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Post by Occam » Wed Jan 02, 2008 12:39 am

notthesharpest wrote:Ben - I have no proof. However, for example, in ordinary Proraso shaving cream, the hydroxides are very high on the ingredient list, along with stearic acid and coconut oil. This would indicate to me, and to you I'm sure, that the Proraso ingredient list does not describe the finished product, but simply lists what went into it.
I must admit that the manner of listing the ingredients is odd, as Richard has pointed to also, and have to concede that it is possible that the manufacturers are listing reactants that are no longer present in the final product. I've learned something :)
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Post by bleedingface » Wed Jan 02, 2008 5:30 am

Occam wrote:I must admit that the manner of listing the ingredients is odd, as Richard has pointed to also, and have to concede that it is possible that the manufacturers are listing reactants that are no longer present in the final product. I've learned something :)
That is a really strange standard by which to list ingredients, though!

I found this in 21 CFR Section 700:
(2) Processing aids, which are as follows:

(i) Substances that are added to a cosmetic during the processing of such cosmetic but are removed from the cosmetic in accordance with good manufacturing practices before it is packaged in its finished form.

(ii) Substances that are added to a cosmetic during processing for their technical or functional effect in the processing, are converted to substances the same as constituents of declared ingredients, and do not significantly increase the concentration of those constituents.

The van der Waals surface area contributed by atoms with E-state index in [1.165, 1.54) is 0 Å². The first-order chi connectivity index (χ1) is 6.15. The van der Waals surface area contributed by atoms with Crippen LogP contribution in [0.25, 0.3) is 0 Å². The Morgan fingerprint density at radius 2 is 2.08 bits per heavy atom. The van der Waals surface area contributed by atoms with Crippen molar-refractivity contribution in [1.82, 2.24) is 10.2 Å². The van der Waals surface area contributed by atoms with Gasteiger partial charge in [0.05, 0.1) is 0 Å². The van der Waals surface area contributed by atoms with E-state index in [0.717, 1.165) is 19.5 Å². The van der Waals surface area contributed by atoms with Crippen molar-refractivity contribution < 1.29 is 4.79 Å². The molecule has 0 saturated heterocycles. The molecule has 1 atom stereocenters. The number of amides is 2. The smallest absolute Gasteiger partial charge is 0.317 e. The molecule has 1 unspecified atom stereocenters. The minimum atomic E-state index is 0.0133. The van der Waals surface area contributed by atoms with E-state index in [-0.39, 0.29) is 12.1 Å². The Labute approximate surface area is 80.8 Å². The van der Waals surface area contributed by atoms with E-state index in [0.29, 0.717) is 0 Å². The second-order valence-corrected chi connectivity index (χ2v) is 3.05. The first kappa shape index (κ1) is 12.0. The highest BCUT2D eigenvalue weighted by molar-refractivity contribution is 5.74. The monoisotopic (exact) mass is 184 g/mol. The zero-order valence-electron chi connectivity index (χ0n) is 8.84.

(iii) Substances that are added to a cosmetic during the processing of such cosmetic for their technical and functional effect in the processing but are present in the finished cosmetic at insignificant levels and do not have any technical or functional effect in that cosmetic.
It looks like there is wiggle room here.

Also found this about reformulations:
4) Any labeling containing a declaration of ingredients which reflects a formulation change and not shipped accompanying a display unit or chart shall be dated. Whenever any formulation change is made, and the labeling containing the declaration of ingredients is thereby required to be used in conjunction with products of both the old and new formulations, the labeling shall declare the ingredients of both the old and new formulations separately in a way that is not misleading and in a way that permits the purchaser to identify the ingredient declaration applicable to each package, or which clearly advises the purchaser that the formulation has been changed and that either declaration may be applicable.